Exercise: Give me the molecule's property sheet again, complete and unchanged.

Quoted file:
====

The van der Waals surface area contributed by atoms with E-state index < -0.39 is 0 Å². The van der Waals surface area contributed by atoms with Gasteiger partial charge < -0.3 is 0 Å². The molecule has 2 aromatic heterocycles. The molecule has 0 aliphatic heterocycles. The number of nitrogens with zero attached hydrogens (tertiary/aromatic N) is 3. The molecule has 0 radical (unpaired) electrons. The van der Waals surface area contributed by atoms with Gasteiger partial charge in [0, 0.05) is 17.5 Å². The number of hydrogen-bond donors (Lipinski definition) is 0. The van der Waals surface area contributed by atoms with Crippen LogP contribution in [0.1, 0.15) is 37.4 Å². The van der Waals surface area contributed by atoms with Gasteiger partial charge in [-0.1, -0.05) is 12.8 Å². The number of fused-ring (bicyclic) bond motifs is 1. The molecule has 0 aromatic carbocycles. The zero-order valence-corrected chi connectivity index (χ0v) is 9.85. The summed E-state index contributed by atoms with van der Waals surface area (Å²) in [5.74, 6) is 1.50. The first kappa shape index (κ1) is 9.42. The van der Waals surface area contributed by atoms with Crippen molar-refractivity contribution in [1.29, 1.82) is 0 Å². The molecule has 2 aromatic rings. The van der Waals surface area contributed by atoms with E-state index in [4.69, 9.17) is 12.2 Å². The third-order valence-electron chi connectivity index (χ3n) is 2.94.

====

The van der Waals surface area contributed by atoms with E-state index < -0.39 is 0 Å². The van der Waals surface area contributed by atoms with Gasteiger partial charge < -0.3 is 0 Å². The molecule has 2 aromatic heterocycles. The molecule has 0 aliphatic heterocycles. The number of nitrogens with zero attached hydrogens (tertiary/aromatic N) is 3. The molecule has 0 radical (unpaired) electrons. The van der Waals surface area contributed by atoms with Gasteiger partial charge in [0, 0.05) is 17.5 Å². The number of hydrogen-bond donors (Lipinski definition) is 0. The van der Waals surface area contributed by atoms with Crippen LogP contribution in [0.1, 0.15) is 37.4 Å². The van der Waals surface area contributed by atoms with Gasteiger partial charge in [-0.1, -0.05) is 12.8 Å². The number of fused-ring (bicyclic) bond motifs is 1. The molecule has 0 aromatic carbocycles. The zero-order valence-corrected chi connectivity index (χ0v) is 9.85. The summed E-state index contributed by atoms with van der Waals surface area (Å²) in [5.74, 6) is 1.50. The first kappa shape index (κ1) is 9.42. The van der Waals surface area contributed by atoms with Crippen molar-refractivity contribution in [1.29, 1.82) is 0 Å². The molecule has 2 aromatic rings. The van der Waals surface area contributed by atoms with E-state index in [4.69, 9.17) is 12.2 Å². The third-order valence-electron chi connectivity index (χ3n) is 2.94.